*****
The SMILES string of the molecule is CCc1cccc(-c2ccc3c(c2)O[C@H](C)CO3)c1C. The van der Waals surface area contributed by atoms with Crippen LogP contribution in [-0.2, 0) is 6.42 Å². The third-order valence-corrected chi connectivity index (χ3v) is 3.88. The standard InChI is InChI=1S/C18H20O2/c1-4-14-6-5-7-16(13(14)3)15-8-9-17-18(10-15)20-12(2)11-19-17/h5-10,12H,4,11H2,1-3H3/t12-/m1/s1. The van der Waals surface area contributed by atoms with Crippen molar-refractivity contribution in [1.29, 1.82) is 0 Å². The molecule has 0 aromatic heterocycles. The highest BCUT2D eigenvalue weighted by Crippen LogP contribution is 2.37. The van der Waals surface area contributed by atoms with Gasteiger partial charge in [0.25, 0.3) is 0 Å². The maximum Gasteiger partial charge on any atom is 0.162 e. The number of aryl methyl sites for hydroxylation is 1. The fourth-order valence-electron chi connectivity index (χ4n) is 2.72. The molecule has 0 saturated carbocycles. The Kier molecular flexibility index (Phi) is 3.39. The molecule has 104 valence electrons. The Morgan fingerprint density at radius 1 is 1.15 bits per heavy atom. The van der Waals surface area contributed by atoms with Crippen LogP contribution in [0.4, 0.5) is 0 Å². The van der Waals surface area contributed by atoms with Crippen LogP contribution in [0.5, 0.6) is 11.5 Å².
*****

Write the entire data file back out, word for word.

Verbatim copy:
The SMILES string of the molecule is CCc1cccc(-c2ccc3c(c2)O[C@H](C)CO3)c1C. The van der Waals surface area contributed by atoms with Crippen LogP contribution in [-0.2, 0) is 6.42 Å². The third-order valence-corrected chi connectivity index (χ3v) is 3.88. The standard InChI is InChI=1S/C18H20O2/c1-4-14-6-5-7-16(13(14)3)15-8-9-17-18(10-15)20-12(2)11-19-17/h5-10,12H,4,11H2,1-3H3/t12-/m1/s1. The van der Waals surface area contributed by atoms with Crippen molar-refractivity contribution in [1.29, 1.82) is 0 Å². The molecule has 0 aromatic heterocycles. The highest BCUT2D eigenvalue weighted by Crippen LogP contribution is 2.37. The van der Waals surface area contributed by atoms with Gasteiger partial charge in [0.25, 0.3) is 0 Å². The maximum Gasteiger partial charge on any atom is 0.162 e. The number of aryl methyl sites for hydroxylation is 1. The fourth-order valence-electron chi connectivity index (χ4n) is 2.72. The molecule has 0 saturated carbocycles. The Kier molecular flexibility index (Phi) is 3.39. The molecule has 104 valence electrons. The Morgan fingerprint density at radius 1 is 1.15 bits per heavy atom. The van der Waals surface area contributed by atoms with Crippen LogP contribution in [0.4, 0.5) is 0 Å². The van der Waals surface area contributed by atoms with Crippen LogP contribution in [0.5, 0.6) is 11.5 Å².